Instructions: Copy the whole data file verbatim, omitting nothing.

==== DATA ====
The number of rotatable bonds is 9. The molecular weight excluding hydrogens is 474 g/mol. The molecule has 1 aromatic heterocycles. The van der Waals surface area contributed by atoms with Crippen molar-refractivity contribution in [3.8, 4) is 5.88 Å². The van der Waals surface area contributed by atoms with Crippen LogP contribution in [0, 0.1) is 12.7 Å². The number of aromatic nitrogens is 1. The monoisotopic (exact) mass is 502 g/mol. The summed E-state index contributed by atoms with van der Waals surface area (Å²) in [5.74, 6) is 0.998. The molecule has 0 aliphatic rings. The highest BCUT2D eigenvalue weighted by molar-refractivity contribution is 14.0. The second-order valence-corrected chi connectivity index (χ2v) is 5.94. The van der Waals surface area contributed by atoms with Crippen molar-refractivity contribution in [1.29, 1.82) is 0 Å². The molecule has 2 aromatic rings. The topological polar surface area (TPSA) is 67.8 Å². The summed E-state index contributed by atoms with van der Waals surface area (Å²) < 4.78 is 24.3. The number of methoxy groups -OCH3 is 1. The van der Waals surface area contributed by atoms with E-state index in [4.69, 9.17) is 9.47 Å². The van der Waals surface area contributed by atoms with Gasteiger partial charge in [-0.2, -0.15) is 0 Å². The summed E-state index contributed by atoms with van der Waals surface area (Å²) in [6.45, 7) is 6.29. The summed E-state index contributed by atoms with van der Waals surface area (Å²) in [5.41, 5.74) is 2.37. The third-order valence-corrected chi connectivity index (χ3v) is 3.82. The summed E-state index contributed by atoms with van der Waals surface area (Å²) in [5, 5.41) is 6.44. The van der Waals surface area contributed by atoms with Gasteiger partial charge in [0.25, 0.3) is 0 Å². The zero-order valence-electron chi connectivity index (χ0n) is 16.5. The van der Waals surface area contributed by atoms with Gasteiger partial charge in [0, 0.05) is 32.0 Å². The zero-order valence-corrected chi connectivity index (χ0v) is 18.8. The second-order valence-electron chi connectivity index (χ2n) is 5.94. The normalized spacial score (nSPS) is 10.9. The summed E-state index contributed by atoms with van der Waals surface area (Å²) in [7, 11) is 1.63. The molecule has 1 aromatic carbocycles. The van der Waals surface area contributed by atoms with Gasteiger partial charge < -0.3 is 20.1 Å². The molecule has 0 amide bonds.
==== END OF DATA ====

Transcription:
The number of rotatable bonds is 9. The molecular weight excluding hydrogens is 474 g/mol. The molecule has 1 aromatic heterocycles. The van der Waals surface area contributed by atoms with Crippen molar-refractivity contribution in [3.8, 4) is 5.88 Å². The van der Waals surface area contributed by atoms with Crippen LogP contribution in [0, 0.1) is 12.7 Å². The number of aromatic nitrogens is 1. The monoisotopic (exact) mass is 502 g/mol. The summed E-state index contributed by atoms with van der Waals surface area (Å²) in [5.74, 6) is 0.998. The molecule has 0 aliphatic rings. The highest BCUT2D eigenvalue weighted by molar-refractivity contribution is 14.0. The second-order valence-corrected chi connectivity index (χ2v) is 5.94. The van der Waals surface area contributed by atoms with Crippen molar-refractivity contribution in [1.29, 1.82) is 0 Å². The molecule has 2 aromatic rings. The topological polar surface area (TPSA) is 67.8 Å². The summed E-state index contributed by atoms with van der Waals surface area (Å²) < 4.78 is 24.3. The number of methoxy groups -OCH3 is 1. The van der Waals surface area contributed by atoms with E-state index in [4.69, 9.17) is 9.47 Å². The van der Waals surface area contributed by atoms with Gasteiger partial charge in [-0.2, -0.15) is 0 Å². The summed E-state index contributed by atoms with van der Waals surface area (Å²) in [6.45, 7) is 6.29. The summed E-state index contributed by atoms with van der Waals surface area (Å²) in [5.41, 5.74) is 2.37. The third-order valence-corrected chi connectivity index (χ3v) is 3.82. The summed E-state index contributed by atoms with van der Waals surface area (Å²) in [5, 5.41) is 6.44. The van der Waals surface area contributed by atoms with Gasteiger partial charge in [0.25, 0.3) is 0 Å². The zero-order valence-electron chi connectivity index (χ0n) is 16.5. The van der Waals surface area contributed by atoms with Gasteiger partial charge in [0, 0.05) is 32.0 Å². The zero-order valence-corrected chi connectivity index (χ0v) is 18.8. The second-order valence-electron chi connectivity index (χ2n) is 5.94. The normalized spacial score (nSPS) is 10.9. The summed E-state index contributed by atoms with van der Waals surface area (Å²) in [7, 11) is 1.63. The molecule has 1 aromatic carbocycles. The van der Waals surface area contributed by atoms with Gasteiger partial charge < -0.3 is 20.1 Å². The molecule has 0 amide bonds.